May 7, 2019 | 10:26
Microsoft has announced its intention to make 2019 the year of Linux on the desktop, through the Windows Subsystem for Linux 2 - its first version to include an in-house Linux kernel, which will ship as standard with Windows 10.
First made publicly available back in March 2016 ahead of its general release in the Windows 10 Fall 2017 Creators Update, the Windows Subsystem for Linux does exactly what its name implies: Packing a Linux kernel, traditionally provided by third-party partners like Canonical, it allows Linux software to run sort-of-directly on Windows using a variant of a virtual machine environment.
Now, the company has announced the upgraded Windows Subsystem for Linux 2 which will for the first time include a Microsoft-built Linux kernel shipped directly inside Windows 10, effectively bringing about the much-vaunted and always just-around-the-corner year of Linux on the desktop - albeit not quite in the way anyone expected.
'We will be shipping a real Linux kernel with Windows that will make full system call compatibility possible,' Microsoft's Craig Loewen, programme manager for the Windows Developer Platform, writes in a blog post. 'This isn’t the first time Microsoft has shipped a Linux kernel, as we have already shipped one in 2018 when we announced Azure Sphere. However, this will be the first time a Linux kernel is shipped with Windows, which is a true testament to how much Microsoft loves Linux! We’ll be building the kernel in house from the latest stable branch, based on the source available at kernel.org. In initial builds we will ship version 4.19 of the kernel.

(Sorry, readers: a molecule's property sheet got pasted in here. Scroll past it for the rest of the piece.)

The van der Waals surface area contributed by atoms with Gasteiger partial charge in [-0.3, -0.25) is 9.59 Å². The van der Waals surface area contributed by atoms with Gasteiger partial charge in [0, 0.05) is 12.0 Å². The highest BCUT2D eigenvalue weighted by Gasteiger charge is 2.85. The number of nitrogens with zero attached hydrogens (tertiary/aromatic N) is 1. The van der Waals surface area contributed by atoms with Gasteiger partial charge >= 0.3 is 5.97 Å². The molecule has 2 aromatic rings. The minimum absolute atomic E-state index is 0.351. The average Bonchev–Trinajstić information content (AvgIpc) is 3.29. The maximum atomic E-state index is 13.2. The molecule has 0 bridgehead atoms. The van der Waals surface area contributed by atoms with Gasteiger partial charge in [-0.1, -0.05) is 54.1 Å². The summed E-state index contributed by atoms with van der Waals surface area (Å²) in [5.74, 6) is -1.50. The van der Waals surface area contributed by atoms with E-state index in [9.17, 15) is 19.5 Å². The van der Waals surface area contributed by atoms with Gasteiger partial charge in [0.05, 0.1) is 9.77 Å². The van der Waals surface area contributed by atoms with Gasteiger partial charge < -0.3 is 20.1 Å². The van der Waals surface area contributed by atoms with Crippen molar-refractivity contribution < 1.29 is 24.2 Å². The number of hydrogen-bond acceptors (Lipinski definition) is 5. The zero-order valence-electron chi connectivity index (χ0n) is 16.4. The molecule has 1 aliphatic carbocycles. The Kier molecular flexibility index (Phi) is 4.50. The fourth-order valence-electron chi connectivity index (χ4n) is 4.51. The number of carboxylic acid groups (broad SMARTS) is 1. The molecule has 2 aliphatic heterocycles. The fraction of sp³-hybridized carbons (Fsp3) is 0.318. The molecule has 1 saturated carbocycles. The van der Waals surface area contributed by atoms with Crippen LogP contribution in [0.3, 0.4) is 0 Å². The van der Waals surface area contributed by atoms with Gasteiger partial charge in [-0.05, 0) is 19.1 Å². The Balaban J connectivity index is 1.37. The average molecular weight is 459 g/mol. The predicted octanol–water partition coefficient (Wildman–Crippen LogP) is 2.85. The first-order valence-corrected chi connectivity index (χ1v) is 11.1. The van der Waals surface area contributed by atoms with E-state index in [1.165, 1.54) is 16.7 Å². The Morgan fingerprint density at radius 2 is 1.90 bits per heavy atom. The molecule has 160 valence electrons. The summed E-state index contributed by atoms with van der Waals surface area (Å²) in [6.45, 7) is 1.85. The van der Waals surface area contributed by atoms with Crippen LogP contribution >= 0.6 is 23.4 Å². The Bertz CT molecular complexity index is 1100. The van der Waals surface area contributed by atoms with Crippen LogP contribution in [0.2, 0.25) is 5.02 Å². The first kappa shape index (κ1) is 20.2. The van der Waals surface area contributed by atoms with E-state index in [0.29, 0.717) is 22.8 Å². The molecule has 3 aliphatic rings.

'This kernel has been specially tuned for WSL 2. It has been optimised for size and performance to give an amazing Linux experience on Windows. We will service this Linux kernel through Windows updates, which means you will get the latest security fixes and kernel improvements without needing to manage it yourself.Lastly, of course this Linux kernel will be fully open source! When we release WSL 2 we will have the full configuration available online on GitHub, so you can see how it works and build it yourself.'
Loewen claims that changes under the hood in WSL 2 improve its performance - particularly for file-system-heavy tasks, which Microsoft has measured at up to 20 times faster than WSL 1 - while adding complete compatibility for all Linux system calls to further improve compatibility with Linux software.
The first WSL 2 public builds will be made available to beta testers registered in the Windows Insider programme late June, Loewen has confirmed, with no confirmation yet when it will be made more generally available.
February 17 2020 | 09:00